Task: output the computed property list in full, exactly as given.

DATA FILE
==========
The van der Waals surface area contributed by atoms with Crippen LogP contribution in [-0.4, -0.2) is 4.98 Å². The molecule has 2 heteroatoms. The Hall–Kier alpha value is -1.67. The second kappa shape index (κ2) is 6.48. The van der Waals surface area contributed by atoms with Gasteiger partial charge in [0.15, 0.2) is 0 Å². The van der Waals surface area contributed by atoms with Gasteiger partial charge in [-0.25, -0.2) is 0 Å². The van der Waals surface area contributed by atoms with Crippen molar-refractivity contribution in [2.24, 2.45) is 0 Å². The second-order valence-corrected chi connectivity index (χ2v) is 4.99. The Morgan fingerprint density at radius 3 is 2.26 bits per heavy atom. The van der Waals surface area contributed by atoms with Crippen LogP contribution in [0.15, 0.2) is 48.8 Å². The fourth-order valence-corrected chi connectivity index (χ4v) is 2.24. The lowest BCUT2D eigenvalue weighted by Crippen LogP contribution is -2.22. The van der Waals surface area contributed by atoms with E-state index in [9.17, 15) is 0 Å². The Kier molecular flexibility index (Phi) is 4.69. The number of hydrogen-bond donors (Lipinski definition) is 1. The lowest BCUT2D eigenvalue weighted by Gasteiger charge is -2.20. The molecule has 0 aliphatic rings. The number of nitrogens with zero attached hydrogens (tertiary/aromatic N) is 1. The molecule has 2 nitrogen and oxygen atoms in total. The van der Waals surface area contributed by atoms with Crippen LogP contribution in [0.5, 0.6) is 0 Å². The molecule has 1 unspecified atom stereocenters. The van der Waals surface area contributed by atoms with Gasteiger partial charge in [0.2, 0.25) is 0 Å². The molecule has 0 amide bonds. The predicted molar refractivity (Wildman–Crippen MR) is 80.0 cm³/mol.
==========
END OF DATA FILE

The van der Waals surface area contributed by atoms with Crippen LogP contribution in [-0.4, -0.2) is 4.98 Å². The molecule has 2 heteroatoms. The Hall–Kier alpha value is -1.67. The second kappa shape index (κ2) is 6.48. The van der Waals surface area contributed by atoms with Gasteiger partial charge in [0.15, 0.2) is 0 Å². The van der Waals surface area contributed by atoms with Gasteiger partial charge in [-0.25, -0.2) is 0 Å². The van der Waals surface area contributed by atoms with Crippen molar-refractivity contribution in [2.24, 2.45) is 0 Å². The second-order valence-corrected chi connectivity index (χ2v) is 4.99. The Morgan fingerprint density at radius 3 is 2.26 bits per heavy atom. The van der Waals surface area contributed by atoms with Crippen LogP contribution in [0.15, 0.2) is 48.8 Å². The fourth-order valence-corrected chi connectivity index (χ4v) is 2.24. The lowest BCUT2D eigenvalue weighted by Crippen LogP contribution is -2.22. The van der Waals surface area contributed by atoms with E-state index in [9.17, 15) is 0 Å². The Kier molecular flexibility index (Phi) is 4.69. The number of hydrogen-bond donors (Lipinski definition) is 1. The lowest BCUT2D eigenvalue weighted by Gasteiger charge is -2.20. The molecule has 0 aliphatic rings. The number of nitrogens with zero attached hydrogens (tertiary/aromatic N) is 1. The molecule has 2 nitrogen and oxygen atoms in total. The van der Waals surface area contributed by atoms with Crippen LogP contribution in [0.5, 0.6) is 0 Å². The molecule has 1 unspecified atom stereocenters. The van der Waals surface area contributed by atoms with Gasteiger partial charge in [0.2, 0.25) is 0 Å². The molecule has 0 amide bonds. The predicted molar refractivity (Wildman–Crippen MR) is 80.0 cm³/mol.